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Developmental models of substance abuse relapse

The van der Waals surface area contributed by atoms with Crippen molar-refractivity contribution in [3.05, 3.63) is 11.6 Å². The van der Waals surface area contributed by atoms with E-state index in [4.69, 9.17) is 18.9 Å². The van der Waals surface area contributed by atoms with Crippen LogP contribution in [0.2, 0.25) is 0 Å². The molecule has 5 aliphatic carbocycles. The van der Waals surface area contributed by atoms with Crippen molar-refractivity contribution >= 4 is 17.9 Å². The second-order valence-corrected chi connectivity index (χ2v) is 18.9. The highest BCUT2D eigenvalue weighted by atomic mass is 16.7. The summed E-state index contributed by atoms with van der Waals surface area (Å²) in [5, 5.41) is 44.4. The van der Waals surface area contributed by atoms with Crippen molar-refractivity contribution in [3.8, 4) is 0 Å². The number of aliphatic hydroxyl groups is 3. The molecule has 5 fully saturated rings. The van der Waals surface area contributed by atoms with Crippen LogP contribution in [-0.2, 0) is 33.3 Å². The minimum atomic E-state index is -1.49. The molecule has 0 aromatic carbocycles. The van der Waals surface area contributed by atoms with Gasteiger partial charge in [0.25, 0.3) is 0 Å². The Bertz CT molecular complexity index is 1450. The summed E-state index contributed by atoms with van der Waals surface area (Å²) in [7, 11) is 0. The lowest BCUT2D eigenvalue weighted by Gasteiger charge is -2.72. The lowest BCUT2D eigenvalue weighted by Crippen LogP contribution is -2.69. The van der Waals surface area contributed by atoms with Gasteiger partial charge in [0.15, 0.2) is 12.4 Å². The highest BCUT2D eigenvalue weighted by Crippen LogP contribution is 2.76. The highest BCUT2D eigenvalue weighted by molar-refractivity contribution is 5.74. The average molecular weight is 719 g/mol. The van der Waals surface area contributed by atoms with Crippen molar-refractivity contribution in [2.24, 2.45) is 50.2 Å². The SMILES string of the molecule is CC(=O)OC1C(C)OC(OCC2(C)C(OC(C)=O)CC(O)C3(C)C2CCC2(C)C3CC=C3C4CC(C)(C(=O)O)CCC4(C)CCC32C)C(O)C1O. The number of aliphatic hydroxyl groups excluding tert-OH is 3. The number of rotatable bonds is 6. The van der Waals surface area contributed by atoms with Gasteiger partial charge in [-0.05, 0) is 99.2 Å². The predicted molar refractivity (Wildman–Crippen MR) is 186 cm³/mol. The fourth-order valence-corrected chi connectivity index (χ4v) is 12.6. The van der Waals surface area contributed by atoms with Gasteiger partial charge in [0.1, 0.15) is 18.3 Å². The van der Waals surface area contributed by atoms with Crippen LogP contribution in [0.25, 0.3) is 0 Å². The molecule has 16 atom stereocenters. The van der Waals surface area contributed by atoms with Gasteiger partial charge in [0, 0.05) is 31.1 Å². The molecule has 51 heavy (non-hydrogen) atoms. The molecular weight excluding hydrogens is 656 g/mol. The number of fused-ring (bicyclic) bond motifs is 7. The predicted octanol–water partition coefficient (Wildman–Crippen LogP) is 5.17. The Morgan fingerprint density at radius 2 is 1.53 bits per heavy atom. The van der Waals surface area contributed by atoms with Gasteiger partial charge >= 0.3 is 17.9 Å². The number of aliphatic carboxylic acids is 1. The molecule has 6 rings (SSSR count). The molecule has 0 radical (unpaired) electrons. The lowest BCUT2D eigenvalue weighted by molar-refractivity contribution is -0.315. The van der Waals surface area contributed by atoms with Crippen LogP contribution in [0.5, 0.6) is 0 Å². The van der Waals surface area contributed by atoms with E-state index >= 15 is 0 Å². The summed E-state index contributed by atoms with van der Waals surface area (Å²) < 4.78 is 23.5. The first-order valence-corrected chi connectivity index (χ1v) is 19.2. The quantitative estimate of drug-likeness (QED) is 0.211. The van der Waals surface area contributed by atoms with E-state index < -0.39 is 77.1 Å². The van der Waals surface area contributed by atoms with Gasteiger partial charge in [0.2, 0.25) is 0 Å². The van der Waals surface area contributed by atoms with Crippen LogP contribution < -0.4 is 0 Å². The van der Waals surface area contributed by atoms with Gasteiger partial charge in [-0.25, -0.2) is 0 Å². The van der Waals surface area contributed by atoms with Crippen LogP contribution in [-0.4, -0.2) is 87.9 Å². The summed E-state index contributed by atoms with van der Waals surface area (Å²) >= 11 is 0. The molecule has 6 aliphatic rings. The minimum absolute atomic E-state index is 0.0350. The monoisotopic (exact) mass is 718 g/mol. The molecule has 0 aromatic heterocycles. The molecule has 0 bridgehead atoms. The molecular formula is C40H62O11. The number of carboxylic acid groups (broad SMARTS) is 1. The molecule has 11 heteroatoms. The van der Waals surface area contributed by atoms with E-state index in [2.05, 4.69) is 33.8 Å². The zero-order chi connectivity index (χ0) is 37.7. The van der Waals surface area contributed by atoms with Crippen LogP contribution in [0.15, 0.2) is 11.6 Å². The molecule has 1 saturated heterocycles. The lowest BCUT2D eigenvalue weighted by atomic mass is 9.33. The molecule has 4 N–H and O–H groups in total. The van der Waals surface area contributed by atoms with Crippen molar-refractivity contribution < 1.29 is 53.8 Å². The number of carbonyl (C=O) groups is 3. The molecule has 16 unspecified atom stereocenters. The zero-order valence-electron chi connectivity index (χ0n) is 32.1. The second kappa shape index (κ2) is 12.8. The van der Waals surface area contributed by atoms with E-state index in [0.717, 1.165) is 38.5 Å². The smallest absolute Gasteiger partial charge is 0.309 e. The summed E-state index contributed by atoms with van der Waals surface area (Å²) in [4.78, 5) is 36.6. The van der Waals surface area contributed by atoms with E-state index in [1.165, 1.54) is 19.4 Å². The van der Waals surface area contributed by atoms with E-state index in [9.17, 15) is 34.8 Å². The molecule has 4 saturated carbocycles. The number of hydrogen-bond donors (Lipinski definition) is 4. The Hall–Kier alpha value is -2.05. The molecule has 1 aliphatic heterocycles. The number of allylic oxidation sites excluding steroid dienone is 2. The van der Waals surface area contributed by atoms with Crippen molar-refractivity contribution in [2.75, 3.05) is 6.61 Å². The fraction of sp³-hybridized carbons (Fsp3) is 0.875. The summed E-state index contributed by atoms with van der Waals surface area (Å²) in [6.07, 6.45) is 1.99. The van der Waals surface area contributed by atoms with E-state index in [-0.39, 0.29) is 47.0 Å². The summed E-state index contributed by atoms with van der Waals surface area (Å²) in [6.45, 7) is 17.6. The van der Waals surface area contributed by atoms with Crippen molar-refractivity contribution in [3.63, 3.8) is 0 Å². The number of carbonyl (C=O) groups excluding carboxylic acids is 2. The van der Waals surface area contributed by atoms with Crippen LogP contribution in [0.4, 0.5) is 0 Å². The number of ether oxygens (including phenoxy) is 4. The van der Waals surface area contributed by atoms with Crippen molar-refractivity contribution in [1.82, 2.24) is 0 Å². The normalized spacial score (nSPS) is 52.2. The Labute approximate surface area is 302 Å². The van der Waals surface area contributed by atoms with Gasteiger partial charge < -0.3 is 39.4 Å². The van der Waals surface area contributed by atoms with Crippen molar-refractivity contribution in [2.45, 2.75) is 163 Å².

Most models of addiction treatment outcome and relapse have been formulated on adult populations, with only modest consideration of developmental factors which are salient issues for substance use disordered (SUD) youth. The dominant cognitive behavioral model of addiction relapse (Marlatt & Gordon, 1985) has been compelling in its description of how situational context (e.g., high risk situations) interacts with cognitive factors (e.g., self-efficacy, coping resources) to elevate risk for relapse after treatment in adults. The Youth Addiction Relapse Model (Brown & Ramo, 2005) is a developmentally specific framework from which the relapse process in adolescents can be evaluated. The present series of studies consider developmental aspects of addiction relapse by testing the Youth Relapse Model. The first study examines the situational and personal (internal) factors associated with relapse in SUD youth with comorbid psychiatric disorders. Adolescents (N=81) with a SUD and another Axis I mental health disorder were recruited from inpatient substance abuse and psychiatric treatment, and assessed monthly for one year. Youth who relapsed within the first month were more likely to report use of drugs other than alcohol or marijuana in their first post- treatment substance use episode, and substance use among late relapsers was more often preceded by direct social pressure to use. Lower self-efficacy was associated higher likelihood of relapsing in two situations: when youth were experiencing significant conflict/life stress, and when youth reported cravings during the two weeks prior to relapsing. The second study compares the latent class structure of relapse precursors in adolescents and adults. Adults (N=160) and adolescents (N=188) in substance abuse and psychiatric treatment were followed up to eighteen months after discharge. The best-fitting models in both age groups were able to classify all individuals into one of two classes. Adult classes were labeled Social and Urge situations (67%), and Negative Affect and Urge situations (33%), while teen classes were labeled Social and Positive situations (69%) and Complex situations (31%). The third study examines the role of concomitant depression in substance use relapse for adults and youth. Specifically, this study compares whether self-efficacy mediates the relationship between depression symptoms and initial abstinence duration after treatment for SUD adolescents (N = 208) and adults (N = 160). In adolescents, self-efficacy fully mediated the relationship between depression and time to initial post treatment substance use. In adults, a higher number of depression symptoms was associated with lower self-efficacy, and lower self-efficacy predicted shorter time to first substance use; however, depression was not independently associated with time to first use. Findings for all three studies are discussed in relation to the Youth Relapse Model. Developmental and clinical considerations in treating clients with substance use disorders and comorbid psychopathology are addressed across these three studies

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